Scruggs won not only over the favor of the fans, but also the favor of the coaches in the Big East, receiving Pre-Season All-Big East Second Team honors prior to the 2001 season.

Over the course of the second half of the season, Scruggs’ fame grew as he continued to turn in sensational performances. His 21 points and nine rebounds against Louisville led the Hoyas to a two-point victory over the Cardinals. His 14 points against West Virginia in the first round of last year’s Big East tournament held the Hoyas in the game despite the absence of Ruben Boumtje-Boumtje due to a foot injury. His 20 points and nine rebounds against Syracuse in the tournament’s second round helped lead the Hoyas to the biggest upset of the 2000 season.

And in this season’s matchup with the Orangemen at MCI center, after reduced playing time all season long, with the tide threatening to turn in favor of the opposition, Scruggs stepped up and drained a three-pointer stopping the Syracuse run cold. The Hoyas went on to secure the biggest victory to date in the 2001 season.

Lee Scruggs will leave campus after this season, possibly for the NBA. When he does, he will leave a lasting legacy of images – jogging back down the court while slowly nodding his head after hitting a clutch three-pointer against Syracuse in the Big East tournament last year, sitting on the sidelines for the first half of the 2001 season in a suit while his teamates leapt out to a 10-0 record, and, through it all, smiling.

– Mike Hume

Ruben Boumtje-Boumtje

He’s gone from a freshman sidelined by injury to an NBA prospect, from the seven-footer in Village C to the Big Man on Campus, from having his named misspelled and mispronounced to hearing it chanted at MCI Center. Since the Cameroon-native came to the Hilltop, he has undergone a remarkable public transformation, yet throughout it all has maintained his distinctive character.

Ruben Boumtje-Boumtje came to Georgetown after playing just one year of high school basketball in the United States. He then sat out his freshman season as a medical redshirt after sustaining a wrist injury against Miami in the Hoyas’ sixth game of the season. He saw just 80 minutes of game time.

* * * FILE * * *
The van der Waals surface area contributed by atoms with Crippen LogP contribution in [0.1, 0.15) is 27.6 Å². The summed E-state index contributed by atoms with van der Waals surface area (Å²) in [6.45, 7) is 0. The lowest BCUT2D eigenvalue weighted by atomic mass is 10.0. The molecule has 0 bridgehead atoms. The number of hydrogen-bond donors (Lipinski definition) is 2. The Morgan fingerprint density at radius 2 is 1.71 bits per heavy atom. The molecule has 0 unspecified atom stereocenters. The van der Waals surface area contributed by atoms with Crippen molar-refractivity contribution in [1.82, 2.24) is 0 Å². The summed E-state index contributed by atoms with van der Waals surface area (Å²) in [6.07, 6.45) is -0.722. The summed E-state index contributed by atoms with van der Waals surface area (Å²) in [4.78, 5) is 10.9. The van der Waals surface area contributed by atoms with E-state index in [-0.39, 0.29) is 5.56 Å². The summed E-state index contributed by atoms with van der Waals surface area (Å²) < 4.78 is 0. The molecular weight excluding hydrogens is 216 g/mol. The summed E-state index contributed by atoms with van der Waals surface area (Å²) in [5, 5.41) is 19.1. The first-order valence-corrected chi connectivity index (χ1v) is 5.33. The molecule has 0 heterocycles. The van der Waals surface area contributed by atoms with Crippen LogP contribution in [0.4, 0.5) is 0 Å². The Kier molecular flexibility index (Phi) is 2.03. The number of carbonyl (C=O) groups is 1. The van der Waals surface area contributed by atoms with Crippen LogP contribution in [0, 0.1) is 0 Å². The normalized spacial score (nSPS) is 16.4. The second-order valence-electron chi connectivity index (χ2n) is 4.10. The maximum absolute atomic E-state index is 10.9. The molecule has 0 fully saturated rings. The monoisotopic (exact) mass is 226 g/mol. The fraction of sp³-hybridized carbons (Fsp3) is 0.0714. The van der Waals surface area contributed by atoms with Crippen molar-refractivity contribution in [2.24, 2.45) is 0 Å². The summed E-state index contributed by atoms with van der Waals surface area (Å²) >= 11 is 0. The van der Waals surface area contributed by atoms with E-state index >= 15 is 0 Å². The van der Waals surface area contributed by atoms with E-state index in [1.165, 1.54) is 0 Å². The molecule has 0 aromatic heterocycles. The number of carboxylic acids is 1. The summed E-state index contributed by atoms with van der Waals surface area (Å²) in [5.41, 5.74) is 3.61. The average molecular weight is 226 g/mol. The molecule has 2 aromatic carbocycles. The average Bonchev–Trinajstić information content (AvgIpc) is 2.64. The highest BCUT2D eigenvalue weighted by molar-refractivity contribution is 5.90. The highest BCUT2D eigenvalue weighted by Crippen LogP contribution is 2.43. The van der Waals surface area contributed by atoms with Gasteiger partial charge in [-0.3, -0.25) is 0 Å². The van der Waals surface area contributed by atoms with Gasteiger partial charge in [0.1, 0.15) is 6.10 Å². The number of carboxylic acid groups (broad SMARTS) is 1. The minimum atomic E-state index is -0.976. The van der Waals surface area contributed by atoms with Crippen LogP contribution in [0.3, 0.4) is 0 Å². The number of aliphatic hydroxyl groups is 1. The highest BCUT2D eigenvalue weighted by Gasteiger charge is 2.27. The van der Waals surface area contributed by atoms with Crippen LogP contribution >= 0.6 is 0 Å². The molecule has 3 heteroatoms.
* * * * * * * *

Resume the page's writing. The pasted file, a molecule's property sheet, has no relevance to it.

As a sophomore, he started every game and began to move into the national spotlight. He led the team in shot blocks with 89 and was the team’s fourth leading scorer and second leading rebounder.

Last season was a breakthrough for Boumtje-Boumtje. He earned third team All-Big East honors and led the team in rebounding (7.7 per game) and blocks (78). He was second on the team in scoring. He notched a career-high seven blocks against Villanova and 32 points against Southern-New Orleans.

As co-captain of the Hoyas this season, Boumtje-Boumtje leads the team in blocked shots with 67 and averages 9.1 points and 6.7 rebounds per game.

The Georgetown student body’s loyalty to Boumtje-Boumtje was proven earlier this season when he went through a dry spell, failing to score and getting just four rebounds in back-to-back games against Notre Dame and Syracuse. But when he hit a shot against West Virginia, his first field goal in 10 days, chants of “Ruben, Ruben,” echoed throughout MCI Center.

Beyond the hardwood, Boumtje-Boumtje has set himself apart from most Georgetown students with his approach to his schoolwork. He has excelled academically as a pre-med student. He serves as a tutor to other students, shines in his math and science classes and speaks several languages.

Although he is not known for spectacular dunks or flashy play, the 7-foot, 257-pound center has become an irreplaceable part of the Georgetown community in his four years on the Hilltop. When Ruben graduates in the spring, Georgetown will be losing more than a starting center. The soft-spoken “gentle giant” will move on to the NBA and an extraordinary future.

– Julie Wood